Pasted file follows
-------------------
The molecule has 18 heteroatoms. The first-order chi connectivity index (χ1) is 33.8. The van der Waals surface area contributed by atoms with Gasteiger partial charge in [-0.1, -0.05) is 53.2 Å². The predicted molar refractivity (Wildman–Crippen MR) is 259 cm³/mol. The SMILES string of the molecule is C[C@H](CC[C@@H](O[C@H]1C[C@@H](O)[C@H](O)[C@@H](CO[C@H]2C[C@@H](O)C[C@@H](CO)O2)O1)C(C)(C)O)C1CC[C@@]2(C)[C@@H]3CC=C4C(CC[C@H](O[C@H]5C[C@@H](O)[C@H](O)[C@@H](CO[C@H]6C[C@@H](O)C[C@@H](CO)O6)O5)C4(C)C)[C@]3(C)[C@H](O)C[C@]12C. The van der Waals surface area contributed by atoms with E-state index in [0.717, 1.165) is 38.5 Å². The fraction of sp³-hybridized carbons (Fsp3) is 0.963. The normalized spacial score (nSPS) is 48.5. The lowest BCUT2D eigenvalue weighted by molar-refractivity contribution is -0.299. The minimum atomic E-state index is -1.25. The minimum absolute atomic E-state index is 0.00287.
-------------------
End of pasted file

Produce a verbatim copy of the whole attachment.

The molecule has 18 heteroatoms. The first-order chi connectivity index (χ1) is 33.8. The van der Waals surface area contributed by atoms with Gasteiger partial charge in [-0.1, -0.05) is 53.2 Å². The predicted molar refractivity (Wildman–Crippen MR) is 259 cm³/mol. The SMILES string of the molecule is C[C@H](CC[C@@H](O[C@H]1C[C@@H](O)[C@H](O)[C@@H](CO[C@H]2C[C@@H](O)C[C@@H](CO)O2)O1)C(C)(C)O)C1CC[C@@]2(C)[C@@H]3CC=C4C(CC[C@H](O[C@H]5C[C@@H](O)[C@H](O)[C@@H](CO[C@H]6C[C@@H](O)C[C@@H](CO)O6)O5)C4(C)C)[C@]3(C)[C@H](O)C[C@]12C. The van der Waals surface area contributed by atoms with E-state index in [0.717, 1.165) is 38.5 Å². The fraction of sp³-hybridized carbons (Fsp3) is 0.963. The normalized spacial score (nSPS) is 48.5. The lowest BCUT2D eigenvalue weighted by molar-refractivity contribution is -0.299. The minimum atomic E-state index is -1.25. The minimum absolute atomic E-state index is 0.00287.